Since I can’t cover everything, I’ll often direct your attention to articles from various other sources worth your time.
° From AppleInsider: Apple has reportedly exported a list of censored words and terms meant for engraving requests in mainland China to regions like Hong Kong and Taiwan, according to a new investigation.
° From The Verge: Apple’s attempt at podcast subscriptions is off to a messy start.
° From 9to5Mac: BMW is working on launching an all-new Apple Watch app to view vehicle information, lock/unlock doors, control climate, view cameras, and more. Ahead of the release, BMW is asking Apple Watch users for feedback like what features they want to see and which ones are most important.
° From Nikkei Asia: Recent outbreaks of COVID-19 are disrupting Apple’s supplier plans as the company shifts production of AirPods and other products from China to Vietnam.
° From ITHome: LG Display plans to double its production capacity for OLED displays specifically for Apple.
° From The MacObserver: Apple’s NeuralHash algorithm it will use to detect child sexual abuse material (CSAM) has been extracted from a device and rebuilt using Python.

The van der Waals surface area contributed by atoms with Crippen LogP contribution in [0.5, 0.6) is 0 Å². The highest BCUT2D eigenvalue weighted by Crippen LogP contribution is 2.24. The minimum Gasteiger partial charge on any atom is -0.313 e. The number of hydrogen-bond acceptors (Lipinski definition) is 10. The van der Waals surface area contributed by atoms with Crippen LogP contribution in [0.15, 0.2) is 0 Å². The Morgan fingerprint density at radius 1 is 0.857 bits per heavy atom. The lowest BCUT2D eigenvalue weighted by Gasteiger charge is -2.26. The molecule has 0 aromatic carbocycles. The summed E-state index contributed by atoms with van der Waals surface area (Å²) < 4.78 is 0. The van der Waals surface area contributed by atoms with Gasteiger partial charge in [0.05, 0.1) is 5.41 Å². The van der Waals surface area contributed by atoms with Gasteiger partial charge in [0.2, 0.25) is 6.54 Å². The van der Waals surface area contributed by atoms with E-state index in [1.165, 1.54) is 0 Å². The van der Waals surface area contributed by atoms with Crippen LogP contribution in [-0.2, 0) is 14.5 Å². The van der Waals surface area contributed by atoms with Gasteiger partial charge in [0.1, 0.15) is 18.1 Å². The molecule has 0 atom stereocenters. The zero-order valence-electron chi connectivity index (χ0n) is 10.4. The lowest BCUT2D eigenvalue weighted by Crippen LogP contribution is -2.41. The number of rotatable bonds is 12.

° From Motherboard: For more than a year, an active member of a community that traded in illicitly obtained internal Apple documents and devices was also acting as an informant for the company.
° From CNBC: Major companies, including Apple, are on board with requiring carbon disclosures from companies. The company’s vice president of environment, policy and social initiatives, and former Environmental Protection Agency Administrator, Lisa Jackson backing a comprehensive carbon disclosure requirement in April.
° From MacVoices Live!: The MacVoices Live! panel of Jim Rea, Andrew Orr, Guy Serle, and Brittany Smith wrap up their discussion of Apple’s efforts to fight CSAM (child sexual abuse materials), the implications those efforts could have for other categories of information, and the alternatives you can use if they you uncomfortable. They and host Chuck Joiner also briefly comment on how we all contribute to the state of surveillance with our web cams.
Article provided with permission from AppleWorld.Today